I'm not buying more currently because I'm saving my remaining cash for what I see as an inevitable correction,

You're not the only one waiting (hoping) for a correction! (ggg)

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To: James Clarke who wrote (1695)7/21/1999 1:59:00 PM
From: Michael Burry
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PPD serves primarily individuals and small businesses. It is hard to imagine their approach having much success in big-time corporate America, but for small businesses it makes sense. They have had success marketing to certain groups as well. Targeting police officers, school teachers, etc.

They take very little risk that expenses will be higher than expected. All memberships sold since 1987 have been "closed panel." This means that the insured must access benefits through one of the "plan" lawyers. The lawyers get a capitated fee per member covered. Just like the HMOs. But there's much less hassle from the government, since no one really cares what people pay for legal advice. Least of all Congress. This is because there is no Medicare/Medicaid equivalent to make it an issue. And that won't change anytime soon. As well, the cost of providing legal services is managed by only offering certain services. You can't go to a lawyer for just anything - only for what you are covered. The ethical wars are much less than the HMOs have to fight as well. 94% of its members were closed panel as of the end of December.

From what I understand, they expect quite a bit out of their lawyers, highest ratings and all that. But evidently the legal cost ratio is so favorable that lawywers want to do it. The kicker is, PPD doesn't bear any of the liability for potential negligence or fraud claims if a provider attorney screws up. It's in the contracts.

It's not all rah-rah, though. Evidently quite a few members quit. That's part of the "smells bad." If I just ignore everything else and look at the numbers, I'm ok with investing in it. If I think about the MMM structure, then I think I'll head for the exits at the first sign of significant insider selling. To date, insiders have been big holders and buyers.

I don't think this is a Buffett investment in the manner of Coke. But maybe in the manner of Kirby or Execujet. Mike

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To: Michael Burry who wrote (1698)7/21/1999 10:46:00 PM
From: Michael Burry
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I should add that a downer re: PPD is that their cooperative arrangements with Conseco and CNA have not gone well. This could mean that live, straight-faced brokers can't sell PPD's product. And if it takes an army of profit-minded members to get the product sold, one must wonder what the long-term prospects are. I would be much more comfortable if the traditional channels started working for them.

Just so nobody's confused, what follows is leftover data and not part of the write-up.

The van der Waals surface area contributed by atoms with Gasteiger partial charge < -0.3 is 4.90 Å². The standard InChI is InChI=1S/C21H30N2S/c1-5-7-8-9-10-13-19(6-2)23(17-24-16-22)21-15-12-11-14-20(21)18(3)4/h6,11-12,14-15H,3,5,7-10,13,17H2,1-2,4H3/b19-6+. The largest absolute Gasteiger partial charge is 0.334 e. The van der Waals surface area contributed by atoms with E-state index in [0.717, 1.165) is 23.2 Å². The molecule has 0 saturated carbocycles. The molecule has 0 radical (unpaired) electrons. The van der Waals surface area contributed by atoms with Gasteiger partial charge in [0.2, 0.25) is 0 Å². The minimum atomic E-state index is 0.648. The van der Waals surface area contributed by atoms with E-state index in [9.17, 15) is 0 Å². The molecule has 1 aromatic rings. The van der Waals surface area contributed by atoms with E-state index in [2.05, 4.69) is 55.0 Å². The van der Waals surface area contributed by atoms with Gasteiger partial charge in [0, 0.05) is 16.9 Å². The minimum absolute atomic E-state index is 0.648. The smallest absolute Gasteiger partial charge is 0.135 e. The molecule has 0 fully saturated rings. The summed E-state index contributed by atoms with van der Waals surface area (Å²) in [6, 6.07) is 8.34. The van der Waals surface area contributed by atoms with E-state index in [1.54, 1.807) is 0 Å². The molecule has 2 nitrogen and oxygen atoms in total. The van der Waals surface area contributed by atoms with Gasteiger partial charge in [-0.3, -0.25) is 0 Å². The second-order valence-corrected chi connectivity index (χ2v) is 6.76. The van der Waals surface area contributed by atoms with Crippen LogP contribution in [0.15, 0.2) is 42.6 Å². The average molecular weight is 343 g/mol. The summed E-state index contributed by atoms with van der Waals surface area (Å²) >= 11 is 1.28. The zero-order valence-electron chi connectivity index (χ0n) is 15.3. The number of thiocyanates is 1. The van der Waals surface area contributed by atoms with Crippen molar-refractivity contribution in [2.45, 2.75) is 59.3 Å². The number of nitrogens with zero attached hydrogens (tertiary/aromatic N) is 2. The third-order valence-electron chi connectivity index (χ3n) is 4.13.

BTW, is it becoming obvious to anyone here yet why Apple has Buffett characteristics. I couldn't pound the table hard enough back at 34, and I'm about to pound the table again even up here.

Mike

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To: Michael Burry who wrote (1699)7/22/1999 1:41:00 PM
From: LauA
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I still fail to see Apple as a Buffett-type stock. I remain unconvinced that it will be in business 10 years from now. My most recent piece of data comes from private conversation with an internet start-up that's getting lots of press, targeting a major sector, and is well-funded by Sand Hill VC's that is not even bothering to code a Mac version despite certain obvious attraction. Reasoning? Apple remains difficult to work with. Declining market share - If Apple wants to participate, they'll have to fund the R+D.

BTW, they are running their backbone on Linux boxes from VA Research.

Lau

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To: LauA who wrote (1700)7/22/1999 1:52:00 PM
From: Michael Burry
1 Recommendation   of 4657
 
What tells me Apple is a Buffett stock can be summed up in recent events.

Analysts expect the new iBook to retail for 1299. Apple jumps the price 30% to 1699 and gets some criticism for the price at the same time analysts are saying "they'll sell as many as they can make."